The determinants and processes associated with self-management behaviours are complex, comprising a number of factors such as health beliefs, self-efficacy, and motivation. These factors have been examined in a number of studies of patients with COPD using qualitative and quantitative methods, but these studies have not been designed nor the results used for development of cognitive-behavioural interventions. Such studies are lacking in the literature on self-management support of COPD.7 To address this gap, we conducted a self-management needs assessment of patients with COPD eligible for pulmonary rehabilitation and are using this information in a randomised trial of a self-management behavioural intervention to promote physical activity. The purpose of the analysis in this paper is to describe the results of this qualitative needs assessment to guide development of cognitive-behavioural interventions for self-management support of patients with COPD.
This qualitative study was conducted at the University of Texas Health Science Center at Tyler (UTHSCT) as part of a larger randomised controlled trial to determine the effectiveness of a lifestyle behavioural intervention to increase physical activity among patients with COPD.8 UTHSCT is one of five health systems in an eight county region in east Texas and had over 100,000 outpatient physician visits in 2010.
Participant selection and setting
Patients aged ≥45 years with a physician diagnosis of COPD were recruited for the trial using two methods: a patient registry and physician referrals. These patients were cared for by 14 primary care physicians, two physician assistants, and seven pulmonary physicians. The registry was created from an administrative database comprised of all patients seen at the clinics of UTHSCT with a coded COPD diagnosis (ICD-9 491, 492, 496) prior to August 2009. The study was approved by the UTHSCT Institutional Review Board.
The goal was to recruit a sample of patients broadly representative of COPD patients eligible for pulmonary rehabilitation. Eligibility was initially determined from review of medical records including spirometry results and for other clinical characteristics that may prevent participation (Table 1). Potentially eligible subjects were sent an introductory letter of invitation to participate and subsequently contacted by telephone to schedule an enrolment visit. After obtaining written informed consent, final determination of eligibility was made using the inclusion and exclusion criteria described in Table 1.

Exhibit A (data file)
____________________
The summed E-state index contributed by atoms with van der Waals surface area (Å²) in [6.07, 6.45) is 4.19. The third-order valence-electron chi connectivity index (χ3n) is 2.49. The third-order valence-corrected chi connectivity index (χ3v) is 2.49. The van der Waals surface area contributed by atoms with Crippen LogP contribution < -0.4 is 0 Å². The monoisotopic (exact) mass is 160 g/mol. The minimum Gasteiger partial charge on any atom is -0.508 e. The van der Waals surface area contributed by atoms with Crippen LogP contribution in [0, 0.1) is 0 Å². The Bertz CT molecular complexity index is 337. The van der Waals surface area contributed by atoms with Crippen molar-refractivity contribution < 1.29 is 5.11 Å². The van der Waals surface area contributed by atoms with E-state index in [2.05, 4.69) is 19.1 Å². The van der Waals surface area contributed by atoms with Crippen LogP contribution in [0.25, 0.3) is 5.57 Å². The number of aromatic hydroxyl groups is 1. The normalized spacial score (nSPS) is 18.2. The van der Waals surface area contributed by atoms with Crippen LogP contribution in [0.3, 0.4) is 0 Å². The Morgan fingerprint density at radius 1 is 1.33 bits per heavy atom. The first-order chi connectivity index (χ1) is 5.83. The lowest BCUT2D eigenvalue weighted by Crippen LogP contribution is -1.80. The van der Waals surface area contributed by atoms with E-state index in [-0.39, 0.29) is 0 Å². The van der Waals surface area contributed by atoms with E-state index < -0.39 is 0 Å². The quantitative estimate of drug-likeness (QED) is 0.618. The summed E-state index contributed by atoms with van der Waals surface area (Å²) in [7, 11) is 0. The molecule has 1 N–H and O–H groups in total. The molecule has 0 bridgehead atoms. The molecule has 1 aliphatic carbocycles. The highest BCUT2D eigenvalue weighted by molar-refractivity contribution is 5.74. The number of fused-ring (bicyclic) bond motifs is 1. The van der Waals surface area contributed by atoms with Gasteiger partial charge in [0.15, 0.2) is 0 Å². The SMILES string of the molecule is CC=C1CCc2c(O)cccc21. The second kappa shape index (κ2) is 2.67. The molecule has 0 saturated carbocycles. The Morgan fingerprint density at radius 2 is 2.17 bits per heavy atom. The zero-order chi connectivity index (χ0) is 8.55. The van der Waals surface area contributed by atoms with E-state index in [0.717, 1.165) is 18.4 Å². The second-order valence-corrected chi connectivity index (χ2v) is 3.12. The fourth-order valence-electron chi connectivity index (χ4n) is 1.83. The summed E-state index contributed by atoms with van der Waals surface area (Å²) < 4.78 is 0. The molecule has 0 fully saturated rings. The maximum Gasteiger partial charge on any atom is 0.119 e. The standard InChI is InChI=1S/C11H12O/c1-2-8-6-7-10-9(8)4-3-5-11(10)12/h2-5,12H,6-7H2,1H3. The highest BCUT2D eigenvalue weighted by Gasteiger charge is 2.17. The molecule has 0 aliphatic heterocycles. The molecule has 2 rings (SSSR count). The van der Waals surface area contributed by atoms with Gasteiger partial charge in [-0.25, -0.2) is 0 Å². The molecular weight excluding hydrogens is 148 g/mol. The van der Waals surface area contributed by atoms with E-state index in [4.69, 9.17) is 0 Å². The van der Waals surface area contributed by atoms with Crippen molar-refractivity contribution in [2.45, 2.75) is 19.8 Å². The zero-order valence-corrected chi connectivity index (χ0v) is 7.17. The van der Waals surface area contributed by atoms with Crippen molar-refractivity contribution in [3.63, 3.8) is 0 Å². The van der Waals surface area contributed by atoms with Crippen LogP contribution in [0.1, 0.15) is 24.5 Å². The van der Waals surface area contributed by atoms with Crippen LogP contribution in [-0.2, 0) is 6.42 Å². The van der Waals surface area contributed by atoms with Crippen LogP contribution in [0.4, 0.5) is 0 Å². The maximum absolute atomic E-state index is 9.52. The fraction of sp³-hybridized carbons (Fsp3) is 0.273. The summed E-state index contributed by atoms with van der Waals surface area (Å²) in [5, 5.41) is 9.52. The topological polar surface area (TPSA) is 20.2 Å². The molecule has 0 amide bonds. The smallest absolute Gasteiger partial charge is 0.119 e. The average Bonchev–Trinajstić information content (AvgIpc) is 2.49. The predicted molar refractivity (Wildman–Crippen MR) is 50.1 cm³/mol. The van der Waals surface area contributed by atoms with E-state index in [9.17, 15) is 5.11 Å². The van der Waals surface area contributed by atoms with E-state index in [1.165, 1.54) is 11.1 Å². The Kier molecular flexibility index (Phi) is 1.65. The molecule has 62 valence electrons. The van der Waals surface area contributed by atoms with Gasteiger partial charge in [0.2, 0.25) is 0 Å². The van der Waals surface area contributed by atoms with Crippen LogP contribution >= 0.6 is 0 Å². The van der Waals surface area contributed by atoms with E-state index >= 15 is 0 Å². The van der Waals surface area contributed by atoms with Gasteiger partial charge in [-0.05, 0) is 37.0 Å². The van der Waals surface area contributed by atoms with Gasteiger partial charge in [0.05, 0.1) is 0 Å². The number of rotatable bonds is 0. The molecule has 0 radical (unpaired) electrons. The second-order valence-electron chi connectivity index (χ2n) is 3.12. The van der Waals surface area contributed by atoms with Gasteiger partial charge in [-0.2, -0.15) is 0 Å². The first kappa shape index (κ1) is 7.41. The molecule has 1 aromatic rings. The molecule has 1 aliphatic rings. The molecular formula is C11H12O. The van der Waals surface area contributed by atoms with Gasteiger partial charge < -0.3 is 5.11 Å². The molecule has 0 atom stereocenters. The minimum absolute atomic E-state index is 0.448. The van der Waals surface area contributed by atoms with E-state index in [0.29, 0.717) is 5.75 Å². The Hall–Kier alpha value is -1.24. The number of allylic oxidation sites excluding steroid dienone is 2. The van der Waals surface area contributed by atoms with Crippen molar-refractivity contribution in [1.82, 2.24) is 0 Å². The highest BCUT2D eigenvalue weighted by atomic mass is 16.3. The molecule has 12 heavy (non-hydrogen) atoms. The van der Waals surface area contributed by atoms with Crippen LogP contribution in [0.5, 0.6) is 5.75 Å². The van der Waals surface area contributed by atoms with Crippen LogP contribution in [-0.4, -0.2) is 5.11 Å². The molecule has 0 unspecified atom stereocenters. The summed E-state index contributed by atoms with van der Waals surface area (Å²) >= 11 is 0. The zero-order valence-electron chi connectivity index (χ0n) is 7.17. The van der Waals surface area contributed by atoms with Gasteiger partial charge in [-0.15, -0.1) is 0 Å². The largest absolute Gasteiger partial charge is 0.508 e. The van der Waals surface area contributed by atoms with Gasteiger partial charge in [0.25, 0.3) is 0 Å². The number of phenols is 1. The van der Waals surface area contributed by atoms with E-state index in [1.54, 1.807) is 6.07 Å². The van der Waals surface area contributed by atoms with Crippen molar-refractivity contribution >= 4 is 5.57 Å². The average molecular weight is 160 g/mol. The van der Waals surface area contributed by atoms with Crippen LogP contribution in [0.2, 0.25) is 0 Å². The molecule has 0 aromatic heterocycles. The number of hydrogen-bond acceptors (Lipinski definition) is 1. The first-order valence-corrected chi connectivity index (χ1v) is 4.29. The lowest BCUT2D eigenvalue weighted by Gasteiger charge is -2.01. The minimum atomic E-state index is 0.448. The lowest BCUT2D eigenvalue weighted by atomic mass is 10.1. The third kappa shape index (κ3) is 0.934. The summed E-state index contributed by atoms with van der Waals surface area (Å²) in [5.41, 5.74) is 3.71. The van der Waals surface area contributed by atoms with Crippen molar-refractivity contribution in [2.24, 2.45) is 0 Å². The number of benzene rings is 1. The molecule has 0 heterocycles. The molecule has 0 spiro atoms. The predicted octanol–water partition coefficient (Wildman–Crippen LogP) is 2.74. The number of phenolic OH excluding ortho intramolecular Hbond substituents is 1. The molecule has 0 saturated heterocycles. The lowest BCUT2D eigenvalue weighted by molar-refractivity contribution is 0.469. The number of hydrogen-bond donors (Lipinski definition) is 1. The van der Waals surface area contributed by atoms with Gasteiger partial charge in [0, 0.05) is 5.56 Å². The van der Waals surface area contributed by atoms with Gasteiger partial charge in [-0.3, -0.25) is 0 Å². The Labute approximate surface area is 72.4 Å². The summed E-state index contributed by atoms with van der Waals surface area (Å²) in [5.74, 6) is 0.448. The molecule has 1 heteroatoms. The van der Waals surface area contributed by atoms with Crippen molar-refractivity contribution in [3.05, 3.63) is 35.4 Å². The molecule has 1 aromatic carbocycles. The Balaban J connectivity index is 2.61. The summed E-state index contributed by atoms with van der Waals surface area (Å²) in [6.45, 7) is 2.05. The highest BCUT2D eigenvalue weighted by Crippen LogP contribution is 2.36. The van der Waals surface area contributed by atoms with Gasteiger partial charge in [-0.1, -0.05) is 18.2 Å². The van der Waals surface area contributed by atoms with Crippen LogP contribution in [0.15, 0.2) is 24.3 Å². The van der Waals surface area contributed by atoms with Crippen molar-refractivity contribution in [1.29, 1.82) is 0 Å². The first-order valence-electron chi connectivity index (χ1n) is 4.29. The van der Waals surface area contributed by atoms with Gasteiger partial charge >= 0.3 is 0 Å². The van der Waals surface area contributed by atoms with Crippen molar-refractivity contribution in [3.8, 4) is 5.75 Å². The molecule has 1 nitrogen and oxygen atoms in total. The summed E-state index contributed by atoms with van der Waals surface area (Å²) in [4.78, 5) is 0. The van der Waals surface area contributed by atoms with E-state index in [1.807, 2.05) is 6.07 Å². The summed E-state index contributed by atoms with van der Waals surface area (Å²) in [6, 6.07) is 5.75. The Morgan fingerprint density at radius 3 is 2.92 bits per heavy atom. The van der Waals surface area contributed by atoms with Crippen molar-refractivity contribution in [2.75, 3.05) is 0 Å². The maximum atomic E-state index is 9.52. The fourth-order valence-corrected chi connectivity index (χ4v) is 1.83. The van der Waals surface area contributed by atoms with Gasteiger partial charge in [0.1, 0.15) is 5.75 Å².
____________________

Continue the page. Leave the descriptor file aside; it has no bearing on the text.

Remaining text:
Data collection and analysis
At the enrolment visit, baseline demographic, clinical and self-management needs assessment data were collected for the randomised trial. Clinical data used to characterise the patients included smoking status, spirometry, 6-min walk distance, Body Mass Index, Obstruction, Dyspnea, Exercise Capacity (BODE)9 index, Chronic Respiratory Questionnaire (CRQ),10 and Geriatric Depression Scale.11 For the self-management needs assessment, one trained interviewer (JP) conducted and audio-taped patient interviews in the outpatient area of UTHSCT using 10 standardised open-ended questions (Box 1). The focus of the questions was on goal setting, expectations, social support, and individual needs with the aim of learning about individual goals for the future (e.g. overcoming losses and fears) that were used to tailor subsequent counselling using cognitive-behavioural techniques to enhance COPD self-management and physical activity. The audio recordings provided the raw data for this analysis. On average, the interviews lasted 27 mins (range 15–42).
The interviews of 54 patients from April 2010 through January 2011 were randomly selected for inclusion in this qualitative analysis. The characteristics of these patients are described in Table 2. All interviews were initially reviewed by one coder (KW) for quality and, of the 54 recorded interviews, seven were eliminated because they were incomplete due to interruptions or technical problems. Initially the audio recordings were transcribed; however, because the written transcripts were determined to be insufficient to understand and capture the speaker's meaning fully (i.e. intonation and flow [prosody]), analysis of the interviews was conducted directly from the audio recordings by all coders.
The process for analysing the interviews and theme development involved three coders (KW, AC, JRM) and two experts (SL, KL) in qualitative analysis (Figure 1). Each rater reviewed the recorded interviews, noted responses, and coded themes independently. All quotations for this report were transcribed word for word.